Under the Radar: Art and Geosciences Building, University of the Pacific

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[Originally published 1st quarter 2002, in arcCA 02.1, “Image Mirror.”]

Author Therese Tierney, AIAS, holds a Bachelor of Landscape Architecture degree from the University of California at Berkeley. She is currently a fifth-year student in the Bachelor of Architecture program at CCAC (California College of Arts and Crafts).


The fastest growing region in California is, surprisingly, not the urban destinations of San Francisco or Los Angeles, but rather the Central Valley near Modesto, which is home to the University of the Pacific. The oldest chartered university in the state, UoP is modeled on a New England college, with gothic revival brick buildings framing tranquil quadrangles of maple trees and boxwood hedges. Yet, as the alma mater of innovative musicians Dave Brubeck and Chris Isaaks, the university is less traditional than its ivy-covered buildings would imply.

Celebrating its 150th anniversary and preparing for an ever-expanding college population, UoP has embarked upon a new campus plan, assisted by campus architect David Meckel, FAIA, and campus planners, the SWA Group. The university has purchased a technical junior college to the south, where it has relocated its art and geo-sciences departments, formerly housed in Quonset huts.

Part of an educational process is being willing to learn from one’s surroundings. Architect Tim Perks’s insightful redesign of two 1935 Art Moderne buildings respects the original structures and artfully brings their history to life. Perks, who worked previously for Jim Jennings Arkhitekture, retained the essential design elements of the cast concrete structures: streamlined horizontal lines inscribed on the façade and meticulously aligned with steel sash mullions.

The twin buildings had initially housed the various technical trade schools: construction, welding, plumbing, and electrical. In collaboration with Ove Arup, consulting mechanical engineer, Perks utilized the resources at hand, inventively but efficiently expressing the industrial spirit of the previous use. The original interior was stripped back to its bare shell. The saw-toothed roof has been released to hover above freestanding classrooms below. Industrial roof monitors provide natural daylighting, highly desirable considering both the lighting needs of an art studio and the rising cost of energy. Mechanical ducts and conduits wind their way through Unistrut trusses sandwiched between translucent polycarbonate panels, their location often framing studio entrances. While each system is exposed and independent, they work together to unify the design.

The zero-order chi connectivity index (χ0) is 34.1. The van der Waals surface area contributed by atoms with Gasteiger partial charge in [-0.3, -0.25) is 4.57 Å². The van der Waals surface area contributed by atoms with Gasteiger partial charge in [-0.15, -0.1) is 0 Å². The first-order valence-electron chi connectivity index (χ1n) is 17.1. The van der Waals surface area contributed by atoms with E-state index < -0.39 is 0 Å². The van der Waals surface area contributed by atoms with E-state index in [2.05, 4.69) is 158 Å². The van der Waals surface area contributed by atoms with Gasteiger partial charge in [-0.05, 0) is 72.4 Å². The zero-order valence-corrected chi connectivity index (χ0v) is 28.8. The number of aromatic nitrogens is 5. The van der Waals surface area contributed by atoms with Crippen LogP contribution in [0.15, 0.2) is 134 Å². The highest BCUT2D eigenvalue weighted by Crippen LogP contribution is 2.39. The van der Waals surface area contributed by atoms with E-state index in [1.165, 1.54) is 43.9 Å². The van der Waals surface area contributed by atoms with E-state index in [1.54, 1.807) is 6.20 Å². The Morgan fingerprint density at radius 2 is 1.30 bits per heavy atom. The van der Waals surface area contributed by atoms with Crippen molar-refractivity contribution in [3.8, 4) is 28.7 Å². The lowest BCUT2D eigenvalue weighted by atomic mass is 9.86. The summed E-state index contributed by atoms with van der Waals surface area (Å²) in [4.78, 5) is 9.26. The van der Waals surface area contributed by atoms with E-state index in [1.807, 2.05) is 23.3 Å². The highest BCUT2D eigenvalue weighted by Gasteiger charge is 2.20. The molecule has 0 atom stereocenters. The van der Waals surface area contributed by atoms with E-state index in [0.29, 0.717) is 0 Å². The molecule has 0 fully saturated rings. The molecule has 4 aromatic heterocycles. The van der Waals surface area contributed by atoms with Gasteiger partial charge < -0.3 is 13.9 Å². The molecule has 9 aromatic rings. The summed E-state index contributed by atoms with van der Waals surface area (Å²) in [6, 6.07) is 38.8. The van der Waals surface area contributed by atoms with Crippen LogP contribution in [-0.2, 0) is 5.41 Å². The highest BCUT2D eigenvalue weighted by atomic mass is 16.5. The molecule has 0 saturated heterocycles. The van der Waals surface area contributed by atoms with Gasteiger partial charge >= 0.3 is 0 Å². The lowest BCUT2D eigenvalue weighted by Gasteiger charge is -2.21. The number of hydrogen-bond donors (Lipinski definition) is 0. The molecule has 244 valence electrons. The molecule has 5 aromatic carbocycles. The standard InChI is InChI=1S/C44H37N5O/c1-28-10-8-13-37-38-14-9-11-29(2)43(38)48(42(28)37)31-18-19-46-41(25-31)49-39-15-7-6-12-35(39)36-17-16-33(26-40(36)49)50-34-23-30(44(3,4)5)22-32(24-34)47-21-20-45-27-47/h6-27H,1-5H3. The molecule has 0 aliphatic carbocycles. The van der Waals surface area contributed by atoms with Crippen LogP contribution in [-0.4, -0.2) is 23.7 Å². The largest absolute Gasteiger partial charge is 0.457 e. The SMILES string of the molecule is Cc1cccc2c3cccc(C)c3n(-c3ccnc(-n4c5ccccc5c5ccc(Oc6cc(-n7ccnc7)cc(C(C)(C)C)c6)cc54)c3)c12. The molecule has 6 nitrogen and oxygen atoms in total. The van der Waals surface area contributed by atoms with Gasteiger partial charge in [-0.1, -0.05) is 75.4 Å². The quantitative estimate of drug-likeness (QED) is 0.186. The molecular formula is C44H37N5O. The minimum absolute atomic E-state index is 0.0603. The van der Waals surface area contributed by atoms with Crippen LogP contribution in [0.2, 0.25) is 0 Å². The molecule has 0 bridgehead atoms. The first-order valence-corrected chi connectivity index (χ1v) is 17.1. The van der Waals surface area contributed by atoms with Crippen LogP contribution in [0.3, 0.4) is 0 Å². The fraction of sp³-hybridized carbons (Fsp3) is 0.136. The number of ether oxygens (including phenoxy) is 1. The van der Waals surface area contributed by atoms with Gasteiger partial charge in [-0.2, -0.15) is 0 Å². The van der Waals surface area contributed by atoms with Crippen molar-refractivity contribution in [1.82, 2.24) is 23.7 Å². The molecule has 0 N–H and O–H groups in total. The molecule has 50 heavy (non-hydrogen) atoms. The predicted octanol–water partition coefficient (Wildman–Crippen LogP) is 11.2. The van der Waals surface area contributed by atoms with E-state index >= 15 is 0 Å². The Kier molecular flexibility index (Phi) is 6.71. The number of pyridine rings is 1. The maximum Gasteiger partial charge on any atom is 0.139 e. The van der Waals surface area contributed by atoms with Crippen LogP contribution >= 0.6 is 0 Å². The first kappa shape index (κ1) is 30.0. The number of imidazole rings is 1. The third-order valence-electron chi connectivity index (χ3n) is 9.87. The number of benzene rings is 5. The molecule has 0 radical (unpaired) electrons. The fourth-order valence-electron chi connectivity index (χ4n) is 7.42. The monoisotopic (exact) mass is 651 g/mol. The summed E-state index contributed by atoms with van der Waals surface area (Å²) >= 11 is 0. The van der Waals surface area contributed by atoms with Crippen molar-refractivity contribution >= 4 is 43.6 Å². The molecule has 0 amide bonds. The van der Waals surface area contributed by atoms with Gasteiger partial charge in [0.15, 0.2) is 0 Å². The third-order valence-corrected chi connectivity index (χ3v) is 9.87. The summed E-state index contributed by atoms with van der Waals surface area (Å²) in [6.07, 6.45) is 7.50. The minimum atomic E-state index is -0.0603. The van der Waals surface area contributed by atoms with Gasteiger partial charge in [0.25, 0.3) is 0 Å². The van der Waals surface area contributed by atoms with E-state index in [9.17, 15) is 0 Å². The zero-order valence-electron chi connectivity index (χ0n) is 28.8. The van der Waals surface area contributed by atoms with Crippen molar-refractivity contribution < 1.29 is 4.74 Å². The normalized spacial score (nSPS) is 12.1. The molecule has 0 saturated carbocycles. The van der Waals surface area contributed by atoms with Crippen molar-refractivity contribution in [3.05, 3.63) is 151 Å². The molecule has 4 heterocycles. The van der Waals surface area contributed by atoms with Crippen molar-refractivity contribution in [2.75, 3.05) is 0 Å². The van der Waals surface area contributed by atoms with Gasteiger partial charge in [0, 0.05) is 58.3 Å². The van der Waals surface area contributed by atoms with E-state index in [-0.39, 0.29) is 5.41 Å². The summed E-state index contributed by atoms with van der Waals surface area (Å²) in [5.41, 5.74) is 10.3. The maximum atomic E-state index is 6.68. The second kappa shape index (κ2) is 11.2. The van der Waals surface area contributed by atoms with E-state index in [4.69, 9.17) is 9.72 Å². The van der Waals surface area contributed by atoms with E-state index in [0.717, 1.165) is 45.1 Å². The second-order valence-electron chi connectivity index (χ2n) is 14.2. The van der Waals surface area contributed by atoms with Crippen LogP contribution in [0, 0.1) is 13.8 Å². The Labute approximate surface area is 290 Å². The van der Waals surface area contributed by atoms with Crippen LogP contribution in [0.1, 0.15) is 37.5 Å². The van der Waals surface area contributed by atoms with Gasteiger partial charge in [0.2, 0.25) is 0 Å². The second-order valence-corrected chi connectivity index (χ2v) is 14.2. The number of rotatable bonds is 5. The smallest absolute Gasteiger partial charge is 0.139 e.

Instead of a traditional double-loaded corridor, canted forms create a charged rhythm of open and closed spaces. Classroom walls are designed to double up as critique or exhibit spaces. Walls disappear, either through rollup doors or transparent glazing, visually linking offices and studios to the active courtyard. An exceptional merging of site and program occurs when the art gallery’s exterior glass wall rolls away during outdoor receptions on warm evenings.

As a frame to the campus’ south entrance, Perks designed the building to promote social connectivity. In the courtyard, parallel shade structures define sitting areas. In addition to organizing departments, circulation zones provide for impromptu meetings.


Photos by Matthew Millman.



The AIACC represents the interests of more than 11,000 architects and allied professionals in California. Founded in 1944, The AIACC's mission supports architects in their endeavors to improve the quality of life for all Californians by creating more livable communities, sustainable designs and quality work environments. Today, The AIACC is the largest component of the National AIA organization.

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